Thomas Jefferson once said that "resistance to tyranny is obedience to God." This is something that most Americans would believe on it's face.
Yet, I also believe that we need to refine what we think of as tyranny in this modern day and age. In a time where personal liberty is probably greater than it ever has been in history, the most common form of tyranny is self imposed.
People consistently and willingly put themselves in chains through self doubt, self hatred, and lack of willpower.
In this podcast, I discuss what you can do to free yourself from those self imposed chains and deliver yourself from tyranny.
On this Fitness Notes episode of the Warrior Soul Podcast Chris discusses questions he drew from the Warrior Soul Fitness Academy Private Facebook Group.
The first question comes from a member who's been having problems with getting enough to eat with his busy lifestyle. Chris delivers several ideas for getting enough protein, fats, and calories on the go for both keto and non-keto dieters.
The second question asks how someone can properly do an active rest or deload week. Chris discusses several techniques for improving mobility and reducing those nagging aches and pains during your active rest periods and during your training weeks.
Finally, Chris discusses why genetics are not as important as we think they are when it comes to obesity and chronic obesity related illnesses like diabetes and heart disease. .
Mike Ergo is a US Marine Corps Combat Veteran, Ironman Triathlete, and former alcoholic and drug addict. He is also the host of the Transitions from War Podcast.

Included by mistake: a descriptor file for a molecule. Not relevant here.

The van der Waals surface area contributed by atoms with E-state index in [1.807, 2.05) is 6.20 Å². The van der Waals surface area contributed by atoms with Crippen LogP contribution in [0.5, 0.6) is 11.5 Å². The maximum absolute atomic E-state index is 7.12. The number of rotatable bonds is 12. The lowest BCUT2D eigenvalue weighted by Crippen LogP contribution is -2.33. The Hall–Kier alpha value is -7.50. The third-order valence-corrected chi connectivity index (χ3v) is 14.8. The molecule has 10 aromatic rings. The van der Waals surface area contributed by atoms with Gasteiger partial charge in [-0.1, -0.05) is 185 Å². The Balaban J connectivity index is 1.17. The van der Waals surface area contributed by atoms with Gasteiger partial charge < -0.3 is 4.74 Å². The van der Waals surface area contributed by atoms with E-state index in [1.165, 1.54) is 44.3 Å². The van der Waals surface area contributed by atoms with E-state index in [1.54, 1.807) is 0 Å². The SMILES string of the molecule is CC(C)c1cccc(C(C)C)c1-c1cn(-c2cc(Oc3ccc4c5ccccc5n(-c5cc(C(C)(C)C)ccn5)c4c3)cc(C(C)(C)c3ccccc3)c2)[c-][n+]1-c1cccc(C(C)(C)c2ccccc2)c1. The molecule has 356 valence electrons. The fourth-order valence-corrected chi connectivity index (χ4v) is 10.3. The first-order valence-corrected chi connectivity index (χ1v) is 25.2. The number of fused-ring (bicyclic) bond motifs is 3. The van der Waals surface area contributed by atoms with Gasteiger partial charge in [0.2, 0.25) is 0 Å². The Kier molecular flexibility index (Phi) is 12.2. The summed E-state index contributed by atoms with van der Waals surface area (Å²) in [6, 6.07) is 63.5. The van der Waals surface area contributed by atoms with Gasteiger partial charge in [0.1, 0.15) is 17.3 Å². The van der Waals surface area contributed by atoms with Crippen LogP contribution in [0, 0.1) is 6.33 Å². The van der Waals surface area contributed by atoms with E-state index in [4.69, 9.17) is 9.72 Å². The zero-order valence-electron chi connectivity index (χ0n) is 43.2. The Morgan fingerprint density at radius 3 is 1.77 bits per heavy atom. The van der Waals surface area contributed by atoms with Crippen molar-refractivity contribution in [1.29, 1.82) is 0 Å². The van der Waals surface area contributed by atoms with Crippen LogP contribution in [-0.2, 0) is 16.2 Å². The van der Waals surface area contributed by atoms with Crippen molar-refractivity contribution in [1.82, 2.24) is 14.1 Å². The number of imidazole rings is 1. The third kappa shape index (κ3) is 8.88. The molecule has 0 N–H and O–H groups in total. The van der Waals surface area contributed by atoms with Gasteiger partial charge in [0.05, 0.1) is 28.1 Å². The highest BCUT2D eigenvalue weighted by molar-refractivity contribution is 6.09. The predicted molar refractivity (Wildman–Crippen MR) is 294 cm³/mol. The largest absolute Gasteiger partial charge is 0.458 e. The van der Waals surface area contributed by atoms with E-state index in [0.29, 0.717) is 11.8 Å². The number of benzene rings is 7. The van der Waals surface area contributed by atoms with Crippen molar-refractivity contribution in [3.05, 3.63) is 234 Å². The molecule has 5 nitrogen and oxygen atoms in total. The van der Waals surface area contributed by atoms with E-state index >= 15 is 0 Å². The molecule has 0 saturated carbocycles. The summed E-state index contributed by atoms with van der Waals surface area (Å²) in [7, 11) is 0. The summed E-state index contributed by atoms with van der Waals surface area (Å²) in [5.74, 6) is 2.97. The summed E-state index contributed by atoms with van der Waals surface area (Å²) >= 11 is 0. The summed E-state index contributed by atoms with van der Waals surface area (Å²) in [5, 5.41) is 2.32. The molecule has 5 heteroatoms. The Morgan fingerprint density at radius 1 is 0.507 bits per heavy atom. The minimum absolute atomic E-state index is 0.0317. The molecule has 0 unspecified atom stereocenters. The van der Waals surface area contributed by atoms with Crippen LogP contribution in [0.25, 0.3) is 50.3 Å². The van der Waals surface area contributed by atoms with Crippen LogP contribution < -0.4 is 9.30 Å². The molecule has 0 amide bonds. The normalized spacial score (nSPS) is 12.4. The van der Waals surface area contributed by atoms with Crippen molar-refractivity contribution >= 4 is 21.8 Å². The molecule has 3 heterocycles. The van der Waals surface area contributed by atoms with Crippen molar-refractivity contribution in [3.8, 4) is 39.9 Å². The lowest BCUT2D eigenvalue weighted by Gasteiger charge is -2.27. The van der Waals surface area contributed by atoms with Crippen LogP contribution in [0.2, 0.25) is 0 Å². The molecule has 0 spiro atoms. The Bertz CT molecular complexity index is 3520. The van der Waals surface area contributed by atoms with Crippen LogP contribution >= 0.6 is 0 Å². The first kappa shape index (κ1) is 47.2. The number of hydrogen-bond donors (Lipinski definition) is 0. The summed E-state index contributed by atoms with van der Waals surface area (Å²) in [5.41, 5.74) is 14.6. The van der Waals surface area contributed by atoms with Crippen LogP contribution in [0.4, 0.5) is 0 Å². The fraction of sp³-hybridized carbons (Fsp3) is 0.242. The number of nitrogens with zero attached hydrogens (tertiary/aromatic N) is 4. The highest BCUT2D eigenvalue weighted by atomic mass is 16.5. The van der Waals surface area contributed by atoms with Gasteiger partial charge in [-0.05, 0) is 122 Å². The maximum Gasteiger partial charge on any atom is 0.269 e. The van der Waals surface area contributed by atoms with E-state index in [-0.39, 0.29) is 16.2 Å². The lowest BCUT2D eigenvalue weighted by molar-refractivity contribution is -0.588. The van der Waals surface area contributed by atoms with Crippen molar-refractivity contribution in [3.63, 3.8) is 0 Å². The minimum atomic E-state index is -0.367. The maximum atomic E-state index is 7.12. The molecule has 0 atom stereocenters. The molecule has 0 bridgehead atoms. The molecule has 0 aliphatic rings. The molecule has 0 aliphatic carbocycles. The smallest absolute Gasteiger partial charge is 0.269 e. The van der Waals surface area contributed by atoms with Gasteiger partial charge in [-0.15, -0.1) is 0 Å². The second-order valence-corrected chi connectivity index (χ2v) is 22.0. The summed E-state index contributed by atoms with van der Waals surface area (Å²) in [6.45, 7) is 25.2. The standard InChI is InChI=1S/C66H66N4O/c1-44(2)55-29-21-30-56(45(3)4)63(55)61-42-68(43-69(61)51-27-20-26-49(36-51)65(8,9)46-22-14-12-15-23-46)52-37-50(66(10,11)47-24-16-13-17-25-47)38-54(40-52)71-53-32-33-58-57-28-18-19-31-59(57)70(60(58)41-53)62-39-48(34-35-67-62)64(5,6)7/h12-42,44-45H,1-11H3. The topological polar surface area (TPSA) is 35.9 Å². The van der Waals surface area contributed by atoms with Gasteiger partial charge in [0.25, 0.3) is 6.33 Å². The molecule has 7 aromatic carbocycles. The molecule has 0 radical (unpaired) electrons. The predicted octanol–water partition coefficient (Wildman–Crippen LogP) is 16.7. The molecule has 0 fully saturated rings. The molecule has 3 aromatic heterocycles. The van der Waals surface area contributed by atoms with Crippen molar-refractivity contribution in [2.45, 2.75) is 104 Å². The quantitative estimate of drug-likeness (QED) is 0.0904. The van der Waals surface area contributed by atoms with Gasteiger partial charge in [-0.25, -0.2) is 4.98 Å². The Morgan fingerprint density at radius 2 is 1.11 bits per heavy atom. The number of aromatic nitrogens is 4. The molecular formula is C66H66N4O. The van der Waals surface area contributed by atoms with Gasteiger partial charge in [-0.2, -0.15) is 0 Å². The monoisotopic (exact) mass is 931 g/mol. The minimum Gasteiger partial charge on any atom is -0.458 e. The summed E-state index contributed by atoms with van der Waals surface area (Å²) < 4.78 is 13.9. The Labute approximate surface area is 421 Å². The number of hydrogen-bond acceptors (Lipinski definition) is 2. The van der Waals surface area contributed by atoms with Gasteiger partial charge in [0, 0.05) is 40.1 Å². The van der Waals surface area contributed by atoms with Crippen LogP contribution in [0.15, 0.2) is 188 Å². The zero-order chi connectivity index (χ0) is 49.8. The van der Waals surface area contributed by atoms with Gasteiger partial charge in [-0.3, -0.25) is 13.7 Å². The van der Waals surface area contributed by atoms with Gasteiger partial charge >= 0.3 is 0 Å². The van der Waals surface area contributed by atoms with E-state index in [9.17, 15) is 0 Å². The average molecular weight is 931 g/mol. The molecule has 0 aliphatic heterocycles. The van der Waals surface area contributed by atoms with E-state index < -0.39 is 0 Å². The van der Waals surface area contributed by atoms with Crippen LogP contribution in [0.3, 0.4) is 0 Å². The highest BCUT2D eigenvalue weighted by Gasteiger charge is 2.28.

At one point, during Operation Phantom Fury, Mike lost so many friends that he accepted that he was going to die. He didn't. As he entered the civilian life he didn't plan on living, he found himself ill equipped for dealing with the memories of his time in combat.
Like so many, he found himself turning to drugs and alcohol to get through the pain. These proved to be false allies that simply allowed him to bury his pain deep inside. He was numbed to it, but it was still there scratching away at his insides.
He found counseling, went through a 12 step program, and eventually found his peace in endurance sports. Eventually this led him to compete in Ironman Triathlon. Today, Mike wears the names of his fallen friends on his racing gear, and connects with a local Gold Star Family in each race he runs.
His podcast, Transitions from War focuses on helping other veterans to find their peace and educating others on how to train for endurance.
Throughout history, people have regarded strength as an admirable trait. That's because it's always been important for survival, security, and in seeking out the means for life.
Yet, in today's society, where life is much more convenient than it once was, we often find people neglecting the pursuit of strength. Some even characterize the pursuit of strength as a form of oppression.
In this episode, Chris discusses strength in the context of Thucydides' History of the Peloponnesian War through three different theoretical lenses: realism, neoliberalism, and post-modernism.
From there, he takes it back to the individual level and discusses why strength should be the focus of our pursuits here on this Earth. He delivers three pieces of advice for keeping yourself strong in an environment and a society that seems to be encouraging weakness.